Have you ever heard of PD-L1? The National Cancer Institute explains that PD-L1 is a protein which acts as somewhat of a “brake” for immune response. Sometimes, cancer cells will express high levels of PD-L1; when these bind to another protein called PD-1, it can help protect cancer cells from being killed. However, researchers believe that measuring PD-L1 could help create more personalized treatment plans for those with head and neck cancer.
According to Medical XPress, both chemotherapy and immunotherapy are used to treat head and neck cancer. However, researchers have found it difficult to identify and predict which patients may respond well to either immunotherapy, chemotherapy, or both treatments in conjunction. In a study performed by The Institute of Cancer Research, London, and The Royal Marsden NHS Foundation Trust, researchers provided deeper insight into understanding how patients might respond.
Interested in learning more? The full findings can be found in the Journal of Clinical Oncology.
Within this particular study, researchers evaluated data from the KEYNOTE-048 clinical trial. Altogether, 882 patients enrolled. During the trial, researchers evaluated the efficacy of chemotherapy and/or pembrolizumab (an immunotherapy) for those with head and neck cancer. Findings include:
- 373 patients (44.3%) had a PD-L1 score between 1-19.
- For those with moderate PD-L1 scores, either chemotherapy OR pembrolizumab as a monotherapy was effective in preventing tumor growth and cancer progression. Using these in conjunction also helps to improve survival rates.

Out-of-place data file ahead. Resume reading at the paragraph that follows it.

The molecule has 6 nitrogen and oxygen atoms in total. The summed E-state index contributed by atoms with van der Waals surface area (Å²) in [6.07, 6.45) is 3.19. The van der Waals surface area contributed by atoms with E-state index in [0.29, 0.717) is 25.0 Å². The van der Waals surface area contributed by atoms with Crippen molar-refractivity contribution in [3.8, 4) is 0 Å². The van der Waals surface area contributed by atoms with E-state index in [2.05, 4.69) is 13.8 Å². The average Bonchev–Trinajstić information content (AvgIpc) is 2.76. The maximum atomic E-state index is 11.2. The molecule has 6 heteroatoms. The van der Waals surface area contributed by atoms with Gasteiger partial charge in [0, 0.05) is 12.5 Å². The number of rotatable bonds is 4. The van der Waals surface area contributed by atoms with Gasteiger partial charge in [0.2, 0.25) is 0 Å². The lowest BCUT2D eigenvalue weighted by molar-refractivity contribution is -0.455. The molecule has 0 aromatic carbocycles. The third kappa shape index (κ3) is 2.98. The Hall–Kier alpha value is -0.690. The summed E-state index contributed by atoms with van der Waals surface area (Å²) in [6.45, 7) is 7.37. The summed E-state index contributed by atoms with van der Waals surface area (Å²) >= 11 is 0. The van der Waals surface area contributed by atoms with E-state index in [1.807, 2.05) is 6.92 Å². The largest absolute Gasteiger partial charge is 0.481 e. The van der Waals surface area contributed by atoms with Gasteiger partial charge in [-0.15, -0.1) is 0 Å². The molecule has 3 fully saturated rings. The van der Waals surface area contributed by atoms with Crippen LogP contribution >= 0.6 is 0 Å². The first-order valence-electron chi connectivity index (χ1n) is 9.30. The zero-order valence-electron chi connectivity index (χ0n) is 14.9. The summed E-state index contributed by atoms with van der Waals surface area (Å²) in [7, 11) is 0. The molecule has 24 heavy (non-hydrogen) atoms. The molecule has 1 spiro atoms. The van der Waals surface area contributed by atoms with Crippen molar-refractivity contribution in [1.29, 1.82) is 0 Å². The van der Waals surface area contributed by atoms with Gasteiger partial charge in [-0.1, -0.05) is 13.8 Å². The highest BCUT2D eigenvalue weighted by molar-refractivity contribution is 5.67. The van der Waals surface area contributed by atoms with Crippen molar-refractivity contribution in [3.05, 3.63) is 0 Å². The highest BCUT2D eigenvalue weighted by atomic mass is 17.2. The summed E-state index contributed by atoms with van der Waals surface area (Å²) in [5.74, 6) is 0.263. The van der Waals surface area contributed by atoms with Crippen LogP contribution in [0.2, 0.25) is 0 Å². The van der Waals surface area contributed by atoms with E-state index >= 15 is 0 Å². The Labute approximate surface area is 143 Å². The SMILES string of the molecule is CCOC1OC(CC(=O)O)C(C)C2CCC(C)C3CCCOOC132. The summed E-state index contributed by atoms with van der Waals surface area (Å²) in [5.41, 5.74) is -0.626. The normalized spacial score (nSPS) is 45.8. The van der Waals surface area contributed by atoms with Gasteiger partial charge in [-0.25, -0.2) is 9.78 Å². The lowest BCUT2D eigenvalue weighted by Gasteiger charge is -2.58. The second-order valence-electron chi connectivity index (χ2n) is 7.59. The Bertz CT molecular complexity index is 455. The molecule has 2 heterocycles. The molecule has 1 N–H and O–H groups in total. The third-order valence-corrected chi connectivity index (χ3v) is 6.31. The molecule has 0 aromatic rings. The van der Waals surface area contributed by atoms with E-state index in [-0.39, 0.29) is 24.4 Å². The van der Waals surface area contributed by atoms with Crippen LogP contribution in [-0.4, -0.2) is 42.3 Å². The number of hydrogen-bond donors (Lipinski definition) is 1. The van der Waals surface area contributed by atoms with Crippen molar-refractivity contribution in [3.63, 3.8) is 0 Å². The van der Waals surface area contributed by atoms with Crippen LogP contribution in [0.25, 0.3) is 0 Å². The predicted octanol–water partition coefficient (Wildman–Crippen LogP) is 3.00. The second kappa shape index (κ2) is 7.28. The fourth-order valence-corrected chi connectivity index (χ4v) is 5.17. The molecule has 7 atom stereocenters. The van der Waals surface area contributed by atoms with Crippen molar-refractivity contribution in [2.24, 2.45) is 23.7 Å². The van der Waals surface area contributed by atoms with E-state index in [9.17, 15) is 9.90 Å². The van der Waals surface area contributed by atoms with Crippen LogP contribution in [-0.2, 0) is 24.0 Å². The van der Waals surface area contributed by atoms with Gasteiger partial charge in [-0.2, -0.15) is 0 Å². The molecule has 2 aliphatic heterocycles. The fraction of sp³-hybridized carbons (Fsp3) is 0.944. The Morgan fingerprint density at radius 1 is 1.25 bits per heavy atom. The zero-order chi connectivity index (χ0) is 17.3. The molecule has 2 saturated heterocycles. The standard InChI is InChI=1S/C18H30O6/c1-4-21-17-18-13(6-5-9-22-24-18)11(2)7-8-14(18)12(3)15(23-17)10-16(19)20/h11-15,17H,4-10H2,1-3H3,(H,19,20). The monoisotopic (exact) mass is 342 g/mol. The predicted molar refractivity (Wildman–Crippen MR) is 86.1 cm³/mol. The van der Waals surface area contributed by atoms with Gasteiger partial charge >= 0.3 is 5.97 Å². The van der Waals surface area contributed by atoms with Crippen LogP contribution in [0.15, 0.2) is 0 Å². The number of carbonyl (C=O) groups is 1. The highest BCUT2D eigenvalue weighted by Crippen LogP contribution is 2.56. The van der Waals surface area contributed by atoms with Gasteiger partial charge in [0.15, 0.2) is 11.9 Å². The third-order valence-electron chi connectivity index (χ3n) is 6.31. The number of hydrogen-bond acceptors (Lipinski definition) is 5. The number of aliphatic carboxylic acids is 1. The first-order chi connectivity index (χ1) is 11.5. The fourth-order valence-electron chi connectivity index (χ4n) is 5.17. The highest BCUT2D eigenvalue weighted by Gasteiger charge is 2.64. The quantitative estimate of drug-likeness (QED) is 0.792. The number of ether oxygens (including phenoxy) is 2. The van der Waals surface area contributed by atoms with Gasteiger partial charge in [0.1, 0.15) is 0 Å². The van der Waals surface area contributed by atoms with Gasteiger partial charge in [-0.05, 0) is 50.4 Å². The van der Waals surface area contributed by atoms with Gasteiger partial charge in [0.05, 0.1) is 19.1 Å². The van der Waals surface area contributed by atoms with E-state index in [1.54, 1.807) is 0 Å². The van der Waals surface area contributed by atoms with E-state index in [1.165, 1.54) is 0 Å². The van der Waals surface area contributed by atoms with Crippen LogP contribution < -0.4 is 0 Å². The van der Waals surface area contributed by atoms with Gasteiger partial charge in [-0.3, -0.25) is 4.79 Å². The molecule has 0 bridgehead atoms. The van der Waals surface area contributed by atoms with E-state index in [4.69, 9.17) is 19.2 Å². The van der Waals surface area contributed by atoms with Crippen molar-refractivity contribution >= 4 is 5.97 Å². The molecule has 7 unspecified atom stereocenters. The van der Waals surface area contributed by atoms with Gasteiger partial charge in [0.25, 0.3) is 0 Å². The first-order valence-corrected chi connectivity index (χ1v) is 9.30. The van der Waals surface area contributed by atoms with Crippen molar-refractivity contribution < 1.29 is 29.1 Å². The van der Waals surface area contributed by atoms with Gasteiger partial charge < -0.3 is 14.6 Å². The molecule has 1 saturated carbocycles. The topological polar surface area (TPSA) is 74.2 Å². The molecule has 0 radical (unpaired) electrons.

- Those with low PD-L1 levels should either receive chemotherapy or chemotherapy and cetuximab, but pembrolizumab will most likely be less effective.
- Pembrolizumab as a monotherapy is most helpful in those with high PD-L1. In fact, at least one patient from the study who had high (20+) PD-L1 levels is now in remission following pembrolizumab therapy.
While more research is needed, researchers believe that PD-L1 testing could help improve and personalize treatments, and overall benefit patient outcomes.
What is Head and Neck Cancer?
The National Cancer Institute explains that head and neck cancers:
Usually begin in the squamous cells that line the mucosal surfaces of the head and neck (for example, those inside the mouth, throat, and voice box) [and] are referred to as squamous cell carcinoma of the head and neck. Head and neck cancers can also begin in the salivary glands, sinuses, or muscles or nerves in the head and neck.
Alcohol and tobacco use, HPV infection, Epstein-Barr virus infection, and radiation exposure are all associated with the development of these cancers. Symptoms vary based on the type of cancer. Some symptoms may include:
- A lump in the neck
- Sore throat
- Difficulty swallowing and/or painful swallowing
- Tinnitus (ringing in the ears)
- Difficulty hearing
- Blocked sinuses and/or frequent sinus infections
- A painful sore in the mouth or throat that does not heal
- Unusual bleeding or mouth pain
- Difficulty breathing or speaking